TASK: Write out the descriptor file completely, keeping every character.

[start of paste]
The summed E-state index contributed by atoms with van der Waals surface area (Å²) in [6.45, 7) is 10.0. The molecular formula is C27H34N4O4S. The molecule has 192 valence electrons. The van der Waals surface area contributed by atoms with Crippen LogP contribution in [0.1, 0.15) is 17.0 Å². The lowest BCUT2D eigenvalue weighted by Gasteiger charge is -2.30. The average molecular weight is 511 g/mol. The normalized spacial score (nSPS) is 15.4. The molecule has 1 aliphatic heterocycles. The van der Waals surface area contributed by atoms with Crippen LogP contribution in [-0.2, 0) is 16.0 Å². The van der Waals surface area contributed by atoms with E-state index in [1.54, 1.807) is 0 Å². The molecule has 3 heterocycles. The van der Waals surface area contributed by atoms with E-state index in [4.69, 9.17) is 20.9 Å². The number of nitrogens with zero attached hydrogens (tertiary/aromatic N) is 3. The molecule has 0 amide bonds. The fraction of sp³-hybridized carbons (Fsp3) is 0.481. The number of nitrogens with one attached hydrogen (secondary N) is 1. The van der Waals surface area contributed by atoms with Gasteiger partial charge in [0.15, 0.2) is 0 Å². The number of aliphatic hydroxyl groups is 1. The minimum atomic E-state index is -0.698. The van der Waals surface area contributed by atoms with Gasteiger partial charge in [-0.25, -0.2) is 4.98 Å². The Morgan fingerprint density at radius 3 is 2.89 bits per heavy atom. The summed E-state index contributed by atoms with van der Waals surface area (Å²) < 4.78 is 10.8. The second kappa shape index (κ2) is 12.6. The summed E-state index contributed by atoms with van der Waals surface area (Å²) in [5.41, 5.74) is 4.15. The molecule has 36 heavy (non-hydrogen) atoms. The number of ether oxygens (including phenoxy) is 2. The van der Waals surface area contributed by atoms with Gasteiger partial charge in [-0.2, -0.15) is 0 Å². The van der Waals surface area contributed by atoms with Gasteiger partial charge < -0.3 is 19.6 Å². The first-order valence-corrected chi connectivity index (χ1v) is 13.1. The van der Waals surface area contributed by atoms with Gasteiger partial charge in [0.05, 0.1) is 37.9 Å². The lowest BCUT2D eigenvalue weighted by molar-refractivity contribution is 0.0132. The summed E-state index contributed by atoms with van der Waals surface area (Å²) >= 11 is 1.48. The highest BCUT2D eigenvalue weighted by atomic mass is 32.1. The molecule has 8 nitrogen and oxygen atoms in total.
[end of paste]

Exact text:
The summed E-state index contributed by atoms with van der Waals surface area (Å²) in [6.45, 7) is 10.0. The molecular formula is C27H34N4O4S. The molecule has 192 valence electrons. The van der Waals surface area contributed by atoms with Crippen LogP contribution in [0.1, 0.15) is 17.0 Å². The lowest BCUT2D eigenvalue weighted by Gasteiger charge is -2.30. The average molecular weight is 511 g/mol. The normalized spacial score (nSPS) is 15.4. The molecule has 1 aliphatic heterocycles. The van der Waals surface area contributed by atoms with Crippen LogP contribution in [-0.2, 0) is 16.0 Å². The van der Waals surface area contributed by atoms with E-state index in [1.54, 1.807) is 0 Å². The molecule has 3 heterocycles. The van der Waals surface area contributed by atoms with E-state index in [4.69, 9.17) is 20.9 Å². The number of nitrogens with zero attached hydrogens (tertiary/aromatic N) is 3. The molecule has 0 amide bonds. The fraction of sp³-hybridized carbons (Fsp3) is 0.481. The number of nitrogens with one attached hydrogen (secondary N) is 1. The van der Waals surface area contributed by atoms with Gasteiger partial charge in [0.15, 0.2) is 0 Å². The number of aliphatic hydroxyl groups is 1. The minimum atomic E-state index is -0.698. The van der Waals surface area contributed by atoms with Gasteiger partial charge in [-0.25, -0.2) is 4.98 Å². The Morgan fingerprint density at radius 3 is 2.89 bits per heavy atom. The summed E-state index contributed by atoms with van der Waals surface area (Å²) < 4.78 is 10.8. The second kappa shape index (κ2) is 12.6. The summed E-state index contributed by atoms with van der Waals surface area (Å²) in [5.41, 5.74) is 4.15. The molecule has 36 heavy (non-hydrogen) atoms. The number of ether oxygens (including phenoxy) is 2. The van der Waals surface area contributed by atoms with Gasteiger partial charge in [-0.2, -0.15) is 0 Å². The van der Waals surface area contributed by atoms with Gasteiger partial charge < -0.3 is 19.6 Å². The first-order valence-corrected chi connectivity index (χ1v) is 13.1. The van der Waals surface area contributed by atoms with Gasteiger partial charge in [0.05, 0.1) is 37.9 Å². The lowest BCUT2D eigenvalue weighted by molar-refractivity contribution is 0.0132. The summed E-state index contributed by atoms with van der Waals surface area (Å²) >= 11 is 1.48. The highest BCUT2D eigenvalue weighted by atomic mass is 32.1. The molecule has 8 nitrogen and oxygen atoms in total.